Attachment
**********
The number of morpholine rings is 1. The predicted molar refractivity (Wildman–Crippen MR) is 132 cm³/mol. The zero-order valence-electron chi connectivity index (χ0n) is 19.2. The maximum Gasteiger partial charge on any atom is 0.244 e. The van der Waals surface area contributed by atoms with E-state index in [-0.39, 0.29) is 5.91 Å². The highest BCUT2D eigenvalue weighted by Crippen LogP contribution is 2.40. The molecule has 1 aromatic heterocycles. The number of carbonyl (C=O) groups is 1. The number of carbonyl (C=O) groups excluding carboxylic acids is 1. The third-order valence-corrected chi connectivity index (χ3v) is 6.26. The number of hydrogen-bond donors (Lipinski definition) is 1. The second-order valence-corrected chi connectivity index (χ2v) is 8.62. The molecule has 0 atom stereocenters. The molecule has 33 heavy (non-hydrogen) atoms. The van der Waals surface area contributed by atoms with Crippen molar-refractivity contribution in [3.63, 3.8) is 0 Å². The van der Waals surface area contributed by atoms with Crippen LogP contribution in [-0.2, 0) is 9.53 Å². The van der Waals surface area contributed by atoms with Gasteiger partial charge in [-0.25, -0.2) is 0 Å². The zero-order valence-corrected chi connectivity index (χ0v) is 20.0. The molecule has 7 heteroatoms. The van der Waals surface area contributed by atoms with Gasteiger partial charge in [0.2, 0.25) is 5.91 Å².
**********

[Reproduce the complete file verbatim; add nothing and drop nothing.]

The number of morpholine rings is 1. The predicted molar refractivity (Wildman–Crippen MR) is 132 cm³/mol. The zero-order valence-electron chi connectivity index (χ0n) is 19.2. The maximum Gasteiger partial charge on any atom is 0.244 e. The van der Waals surface area contributed by atoms with E-state index in [-0.39, 0.29) is 5.91 Å². The highest BCUT2D eigenvalue weighted by Crippen LogP contribution is 2.40. The molecule has 1 aromatic heterocycles. The number of carbonyl (C=O) groups is 1. The number of carbonyl (C=O) groups excluding carboxylic acids is 1. The third-order valence-corrected chi connectivity index (χ3v) is 6.26. The number of hydrogen-bond donors (Lipinski definition) is 1. The second-order valence-corrected chi connectivity index (χ2v) is 8.62. The molecule has 0 atom stereocenters. The molecule has 33 heavy (non-hydrogen) atoms. The van der Waals surface area contributed by atoms with Crippen molar-refractivity contribution in [3.63, 3.8) is 0 Å². The van der Waals surface area contributed by atoms with Crippen LogP contribution in [-0.2, 0) is 9.53 Å². The van der Waals surface area contributed by atoms with Gasteiger partial charge in [-0.25, -0.2) is 0 Å². The zero-order valence-corrected chi connectivity index (χ0v) is 20.0. The molecule has 7 heteroatoms. The van der Waals surface area contributed by atoms with Gasteiger partial charge in [0.2, 0.25) is 5.91 Å².